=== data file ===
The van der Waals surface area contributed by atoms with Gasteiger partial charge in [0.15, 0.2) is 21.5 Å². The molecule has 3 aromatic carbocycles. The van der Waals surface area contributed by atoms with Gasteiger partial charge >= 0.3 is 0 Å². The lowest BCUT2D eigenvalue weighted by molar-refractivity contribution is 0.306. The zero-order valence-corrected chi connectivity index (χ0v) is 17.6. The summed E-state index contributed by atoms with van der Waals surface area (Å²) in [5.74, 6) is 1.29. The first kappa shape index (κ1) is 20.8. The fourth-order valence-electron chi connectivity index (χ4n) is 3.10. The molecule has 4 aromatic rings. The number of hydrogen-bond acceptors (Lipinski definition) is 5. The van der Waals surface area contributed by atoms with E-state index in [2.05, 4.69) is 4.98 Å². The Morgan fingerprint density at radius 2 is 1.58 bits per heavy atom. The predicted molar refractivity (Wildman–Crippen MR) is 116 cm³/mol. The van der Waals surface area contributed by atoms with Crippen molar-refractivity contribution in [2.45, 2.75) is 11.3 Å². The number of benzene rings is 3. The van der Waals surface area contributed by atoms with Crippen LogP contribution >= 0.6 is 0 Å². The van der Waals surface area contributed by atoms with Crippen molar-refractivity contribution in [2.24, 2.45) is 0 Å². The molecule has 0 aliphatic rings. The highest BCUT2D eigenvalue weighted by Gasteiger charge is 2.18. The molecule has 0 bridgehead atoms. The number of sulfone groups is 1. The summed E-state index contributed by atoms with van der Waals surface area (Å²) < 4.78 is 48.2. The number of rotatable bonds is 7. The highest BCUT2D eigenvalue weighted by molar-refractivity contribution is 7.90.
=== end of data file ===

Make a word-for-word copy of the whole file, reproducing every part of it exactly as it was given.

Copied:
The van der Waals surface area contributed by atoms with Gasteiger partial charge in [0.15, 0.2) is 21.5 Å². The molecule has 3 aromatic carbocycles. The van der Waals surface area contributed by atoms with Gasteiger partial charge >= 0.3 is 0 Å². The lowest BCUT2D eigenvalue weighted by molar-refractivity contribution is 0.306. The zero-order valence-corrected chi connectivity index (χ0v) is 17.6. The summed E-state index contributed by atoms with van der Waals surface area (Å²) in [5.74, 6) is 1.29. The first kappa shape index (κ1) is 20.8. The fourth-order valence-electron chi connectivity index (χ4n) is 3.10. The molecule has 4 aromatic rings. The number of hydrogen-bond acceptors (Lipinski definition) is 5. The van der Waals surface area contributed by atoms with E-state index in [2.05, 4.69) is 4.98 Å². The Morgan fingerprint density at radius 2 is 1.58 bits per heavy atom. The predicted molar refractivity (Wildman–Crippen MR) is 116 cm³/mol. The van der Waals surface area contributed by atoms with Crippen molar-refractivity contribution in [2.45, 2.75) is 11.3 Å². The number of benzene rings is 3. The van der Waals surface area contributed by atoms with Crippen LogP contribution >= 0.6 is 0 Å². The van der Waals surface area contributed by atoms with Crippen molar-refractivity contribution in [2.24, 2.45) is 0 Å². The molecule has 0 aliphatic rings. The highest BCUT2D eigenvalue weighted by Gasteiger charge is 2.18. The molecule has 0 bridgehead atoms. The number of sulfone groups is 1. The summed E-state index contributed by atoms with van der Waals surface area (Å²) < 4.78 is 48.2. The number of rotatable bonds is 7. The highest BCUT2D eigenvalue weighted by molar-refractivity contribution is 7.90.